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I don’t normally do this.
But I think I ought to in this case.
I normally never repeat a review of a play being performed by the Central Kentucky Theatre group at the Opera House in Springfield.
However, I wanted to add a second column to that recommendation for the current “South Pacific” performance I made last week, telling you it would be a good show.
I was wrong.
It’s not a really good show.
No, it’s a fantastic show.
I’m still left speechless at the quality of the show after seeing its first run last weekend to a sold-out house of 200.
If this were a sporting event, it would be the equal of the WCHS baseball, basketball and football teams going all the way to state and winning.
It’s that great.
You see, normally I’ll go into the theater for a couple of hours while the acting troupe is still rehearsing different scenes of the show. I’ll write my column at that point, after getting a general feel for how the show is going to go.
But this time I really underestimated.
A great actor with multiple awards was once asked what the secret of his success was. He said, “I go out and find the absolute best possible actors to surround myself with to do every movie. They make me look good and that‘s why I win awards.”
That’s what is going on here.
Sara Thompson is the lead and belts out song after song like the late, great Ethel Merman of Broadway fame. She adds to that an acting ability that has you believing she really is a nurse on a South Pacific island during World War II. She has sad times and happy times, and you feel it all.
Mark Grider is playing a conman sailor where he has the audience rolling in the aisles with his lines. Where there are supposed to be laughs, there are laughs, and he gets most of them in the play. Comedy is hard, but Mark just gets better and better at it. His singing voice is nothing to sneeze at, either. It’s clear and distinct with a real manly quality to it.
Noah Hutchins has also taken a small part and made it a comedic standout during the “Honey Bun” scene. I don’t want to spoil it by telling you what it is.
The costumes by Cyndi Mattingly and her crew are incredible. The sound crew, the lighting crew and the stage crew have also done wonders for this play with everything fitting together like a tight glove.
The show stopper of the play has to be Adria Whitfill playing an island woman wheeler dealer called “Bloody Mary” who knows how to make a fast buck off dumb Marines and sailors. She is extremely funny in the part, especially as she strolls down the theater aisle trying to sell souvenirs before she hits the stage. But when Adria sings a solo of “Bali Ha’i” it is anything but funny.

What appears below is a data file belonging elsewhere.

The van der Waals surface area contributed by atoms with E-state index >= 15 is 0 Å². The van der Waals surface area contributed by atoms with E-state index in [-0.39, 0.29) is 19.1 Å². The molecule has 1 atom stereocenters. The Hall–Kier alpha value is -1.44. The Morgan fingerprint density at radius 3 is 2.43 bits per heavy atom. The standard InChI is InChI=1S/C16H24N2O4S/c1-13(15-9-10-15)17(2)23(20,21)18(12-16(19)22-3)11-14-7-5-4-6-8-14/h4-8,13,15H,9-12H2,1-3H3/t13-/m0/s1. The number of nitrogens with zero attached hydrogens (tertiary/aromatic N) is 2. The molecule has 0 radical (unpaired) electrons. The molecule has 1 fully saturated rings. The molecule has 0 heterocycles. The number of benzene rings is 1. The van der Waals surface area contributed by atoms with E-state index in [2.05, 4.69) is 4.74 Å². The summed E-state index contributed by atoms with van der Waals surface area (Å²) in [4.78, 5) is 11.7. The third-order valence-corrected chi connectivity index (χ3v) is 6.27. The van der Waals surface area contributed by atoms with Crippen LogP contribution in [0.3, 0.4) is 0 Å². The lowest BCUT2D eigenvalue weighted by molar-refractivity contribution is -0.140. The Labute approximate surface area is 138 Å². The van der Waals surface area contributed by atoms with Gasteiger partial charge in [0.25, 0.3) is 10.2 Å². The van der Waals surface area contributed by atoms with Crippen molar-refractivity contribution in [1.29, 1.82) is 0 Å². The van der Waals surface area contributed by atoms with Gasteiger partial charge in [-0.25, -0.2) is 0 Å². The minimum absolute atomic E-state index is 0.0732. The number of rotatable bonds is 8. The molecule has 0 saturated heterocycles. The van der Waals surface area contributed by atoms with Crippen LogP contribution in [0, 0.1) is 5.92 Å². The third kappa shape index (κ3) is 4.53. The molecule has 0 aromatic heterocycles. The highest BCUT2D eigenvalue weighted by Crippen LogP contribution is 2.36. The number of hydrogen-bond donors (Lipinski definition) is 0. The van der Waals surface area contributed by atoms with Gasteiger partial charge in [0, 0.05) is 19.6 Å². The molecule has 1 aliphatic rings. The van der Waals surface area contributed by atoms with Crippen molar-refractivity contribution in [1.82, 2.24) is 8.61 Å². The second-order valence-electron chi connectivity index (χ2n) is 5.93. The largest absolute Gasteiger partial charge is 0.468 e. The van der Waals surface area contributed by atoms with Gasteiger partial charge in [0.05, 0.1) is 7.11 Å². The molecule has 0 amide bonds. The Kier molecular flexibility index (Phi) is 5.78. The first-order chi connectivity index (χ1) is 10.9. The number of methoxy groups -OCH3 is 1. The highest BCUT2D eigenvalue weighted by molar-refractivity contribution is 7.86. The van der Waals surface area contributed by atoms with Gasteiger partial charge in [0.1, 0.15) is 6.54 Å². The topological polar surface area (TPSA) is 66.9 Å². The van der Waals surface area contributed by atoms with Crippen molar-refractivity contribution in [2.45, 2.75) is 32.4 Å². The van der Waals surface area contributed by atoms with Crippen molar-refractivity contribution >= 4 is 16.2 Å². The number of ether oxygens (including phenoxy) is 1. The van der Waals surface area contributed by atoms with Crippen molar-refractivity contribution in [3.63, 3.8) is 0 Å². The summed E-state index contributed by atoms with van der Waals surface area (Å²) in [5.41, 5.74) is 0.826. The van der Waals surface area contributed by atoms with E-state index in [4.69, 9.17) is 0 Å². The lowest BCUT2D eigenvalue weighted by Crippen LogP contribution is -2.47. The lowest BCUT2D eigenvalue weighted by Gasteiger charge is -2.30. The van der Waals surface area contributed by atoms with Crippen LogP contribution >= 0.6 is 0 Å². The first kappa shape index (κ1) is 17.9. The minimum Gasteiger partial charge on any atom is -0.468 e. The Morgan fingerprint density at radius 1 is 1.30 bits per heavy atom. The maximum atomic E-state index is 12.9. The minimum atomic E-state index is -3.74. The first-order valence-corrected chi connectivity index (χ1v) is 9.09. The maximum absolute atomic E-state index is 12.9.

The whole theater was entranced during the popular and moving Broadway show tune. Where did this kid come from?
There’s also another reason I did a second column. One of these days, one of the guys or gals in this program is going to hit it big in the movies or television. We’re then going to have to make room in the football quarterback Phil Simms Museum for (insert name here), who began their career at the Opera House in Springfield, Ky.
So to ensure that I will be able to say I gave them their first mention in the paper for acting, let me congratulate Gwen Campbell, Seth Carrico, Steven Cox, Megan Diersing, Ryan Diersing, Carrie Fowler, Mark Grider, Hannah Harmon, Seth Herald, Craig Holmes, Gaubrie Humphress, Matthew Hutchins, Noah Hutchins, Jordan Lake, Kayta Melgoza, Marianne Melgoza, Joseph Mattingly, Gillian Mudd, Sara Thompson, Jonathan Wheeler, Adria Whitfill, Presley Wilson and my own daughter, Jenny Begley, for a show that is funny, moving and extremely well-done.
(Writer’s note: The Central Kentucky Community Theatre Youth Actors will present “South Pacific” at the Opera House June 5-7 (Thursday through Saturday) at 7 p.m. and Sunday, June 8 at 2 p.m. Tickets are available at The Opera House, Springfield State Bank, U.S. Bank and in Lebanon at Farmers National Bank. Tickets can also be purchased online at www.centralkytheatre.com or call 859-336-5412 ext. 4 for more ticket information.)